Side note: As a New Yorker (can I say that yet?), I’ve been fully submersed in the Grammercy Park myth that so many of us strive for; and I fully enjoyed how the film approached it.

HOW I LIVE NOW Is a Refreshingly Gritty WWIII Pic

Saoirse Ronan seems to be trying very hard to carve her own little niche in cinema. From Hanna to The Host to Byzantium, Ronan has been building a career as a teenage action star in dystopic/post-apocalyptic worlds. And her latest film, How I Live Now, is just another entry on that resume.
saoirse-ronan-stars-in-first-trailer-and-poster-for-how-i-live-now-142540-a-1376393033-470-75Britain is on the brink of World War Three, and American Daisy (Ronan) is forced to spend the summer at her aunt’s country home. The house is full of her rambunctious cousins—Isaac (Tom Holland), Piper (Harley Bird), and Eddie (George MacKay)—but her Aunt Penn (Anna Chancellor) has business to deal with and leaves the children alone during this turbulent time. Daisy tries to keep to herself but Isaac is keen on including her, and Eddie is so devastatingly handsome and mysterious that Daisy just can’t help herself (Isaac is also quick to mention that Eddie is adopted and thus not a blood relative, so don’t get too excited about the incestuous of it all).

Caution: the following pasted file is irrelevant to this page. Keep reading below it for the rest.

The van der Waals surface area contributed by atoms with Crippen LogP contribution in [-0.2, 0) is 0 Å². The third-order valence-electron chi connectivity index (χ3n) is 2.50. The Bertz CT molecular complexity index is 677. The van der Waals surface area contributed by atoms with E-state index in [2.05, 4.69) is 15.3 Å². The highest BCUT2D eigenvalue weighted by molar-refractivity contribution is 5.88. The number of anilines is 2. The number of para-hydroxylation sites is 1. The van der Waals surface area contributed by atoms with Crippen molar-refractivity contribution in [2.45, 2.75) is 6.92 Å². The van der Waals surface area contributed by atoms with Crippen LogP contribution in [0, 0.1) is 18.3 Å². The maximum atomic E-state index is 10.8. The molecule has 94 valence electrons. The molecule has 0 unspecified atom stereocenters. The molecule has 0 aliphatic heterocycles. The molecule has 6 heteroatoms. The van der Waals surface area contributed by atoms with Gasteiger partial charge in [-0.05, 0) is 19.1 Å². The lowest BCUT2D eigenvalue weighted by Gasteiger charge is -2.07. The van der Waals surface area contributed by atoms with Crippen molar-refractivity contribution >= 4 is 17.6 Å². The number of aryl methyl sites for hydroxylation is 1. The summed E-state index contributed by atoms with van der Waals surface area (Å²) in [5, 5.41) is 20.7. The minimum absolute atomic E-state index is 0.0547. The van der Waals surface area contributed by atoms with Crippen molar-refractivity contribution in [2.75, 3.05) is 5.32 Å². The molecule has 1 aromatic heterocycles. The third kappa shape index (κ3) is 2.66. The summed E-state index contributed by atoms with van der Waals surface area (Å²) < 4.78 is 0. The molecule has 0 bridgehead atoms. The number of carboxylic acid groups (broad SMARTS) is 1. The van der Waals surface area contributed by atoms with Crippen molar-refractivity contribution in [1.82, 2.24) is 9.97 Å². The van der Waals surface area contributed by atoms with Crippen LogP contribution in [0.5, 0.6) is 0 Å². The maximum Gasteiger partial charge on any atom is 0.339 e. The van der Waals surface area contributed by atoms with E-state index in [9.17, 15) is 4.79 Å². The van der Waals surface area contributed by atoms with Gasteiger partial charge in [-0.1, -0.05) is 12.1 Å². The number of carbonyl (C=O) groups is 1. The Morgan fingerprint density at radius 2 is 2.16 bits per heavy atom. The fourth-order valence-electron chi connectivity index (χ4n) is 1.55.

When WWIII does break out, the kids take to their barn in the countryside for fear of the warring militias. A man from the American consulate offers Daisy a ticket to escape the warring nation, but after having sex with Eddie she cannot bear to part from. Tribulations soon plague them as they are separated and forced into lives of servitude and fear.
For those not jaded by the excessive YA dystopia trend, How I Live Now (based on Meg Rosoff’s 2004 novel) is much darker and adult feeling—even earning a controversial R rating. While Ronan can’t avoid repeating her performances from similar pictures, she does bring some nuance to Daisy, and her passion for Eddie is endearing instead of clichéd. This is a grittier film that feels more like The Road than World War Z, and that, more than anything, helps this film stand out in a sea of similar films.

My GREAT EXPECTATIONS Are Met in this 2013 Film Adaptation